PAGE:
However, success has brought with it the responsibility of running a company worth several million pounds, and Isla readily admits that the corporate side of the business doesn’t play to her strengths. It’s clear that it’s not been an easy path realising this, but over the past couple of years Isla has grown the leadership team around her to a point where others now share the responsibility for manufacturing, distribution, marketing, HR, IT, finance and all the other aspects that keep the company delivering a healthy profit.
So finally, Isla has found herself with more time. At this point, many people would have taken the money and enjoyed the fruits of a decade of hard work. Why worry about what is going to happen to the company in twenty years time? Why? Because Isla Rowntree is clearly one of those people who feels the weight of responsibility.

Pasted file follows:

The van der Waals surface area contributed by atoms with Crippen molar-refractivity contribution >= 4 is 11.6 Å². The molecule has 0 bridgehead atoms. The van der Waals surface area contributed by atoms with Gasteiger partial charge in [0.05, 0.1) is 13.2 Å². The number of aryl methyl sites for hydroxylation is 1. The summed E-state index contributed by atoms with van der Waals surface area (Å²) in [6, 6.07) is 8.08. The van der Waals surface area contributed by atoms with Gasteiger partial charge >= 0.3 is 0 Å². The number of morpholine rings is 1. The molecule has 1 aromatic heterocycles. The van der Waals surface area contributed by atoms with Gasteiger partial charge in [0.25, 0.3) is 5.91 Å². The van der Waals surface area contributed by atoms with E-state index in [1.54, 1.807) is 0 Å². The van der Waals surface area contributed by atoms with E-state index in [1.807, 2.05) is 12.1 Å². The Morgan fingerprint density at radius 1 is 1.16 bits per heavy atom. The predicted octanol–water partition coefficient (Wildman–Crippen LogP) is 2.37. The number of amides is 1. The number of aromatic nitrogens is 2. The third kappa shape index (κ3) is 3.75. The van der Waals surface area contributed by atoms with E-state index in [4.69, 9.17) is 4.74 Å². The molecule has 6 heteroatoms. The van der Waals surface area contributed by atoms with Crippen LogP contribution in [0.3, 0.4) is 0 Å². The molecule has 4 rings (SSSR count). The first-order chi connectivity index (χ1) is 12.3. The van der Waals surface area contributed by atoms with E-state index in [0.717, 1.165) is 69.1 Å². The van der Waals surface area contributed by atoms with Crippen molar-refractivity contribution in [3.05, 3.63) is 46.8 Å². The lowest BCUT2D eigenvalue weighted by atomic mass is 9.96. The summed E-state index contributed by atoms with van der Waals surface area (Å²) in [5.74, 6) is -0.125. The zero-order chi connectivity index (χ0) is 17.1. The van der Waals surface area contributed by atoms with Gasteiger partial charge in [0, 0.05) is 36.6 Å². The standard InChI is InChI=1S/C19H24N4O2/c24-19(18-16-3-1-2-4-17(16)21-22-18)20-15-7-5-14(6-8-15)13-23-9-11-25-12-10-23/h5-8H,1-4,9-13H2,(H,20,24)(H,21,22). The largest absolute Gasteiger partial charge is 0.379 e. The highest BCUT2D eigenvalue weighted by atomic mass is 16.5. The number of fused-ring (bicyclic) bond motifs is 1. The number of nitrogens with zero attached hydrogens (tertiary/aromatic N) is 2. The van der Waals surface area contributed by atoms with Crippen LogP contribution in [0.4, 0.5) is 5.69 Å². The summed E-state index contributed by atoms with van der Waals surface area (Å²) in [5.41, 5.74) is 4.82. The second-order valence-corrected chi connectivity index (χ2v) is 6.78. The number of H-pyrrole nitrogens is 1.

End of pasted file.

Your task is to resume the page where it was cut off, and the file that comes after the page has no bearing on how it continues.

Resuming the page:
Understandably she feels responsible for Islabikes, the company she started from scratch. She feels responsible for the staff she knows so well, many of whom are just starting out on their careers. She feels responsible for the next generation, and I think she worries that they will look at her and ask why she didn’t do something when she knew she could.
She also feels responsible to herself. Isla Rowntree is a true competitor. The three times British Cyclo-Cross champion and twice British Veteran Cyclo-Cross and MTB champion confides that she couldn’t just sit back and watch someone else doing, and succeeding, with her idea.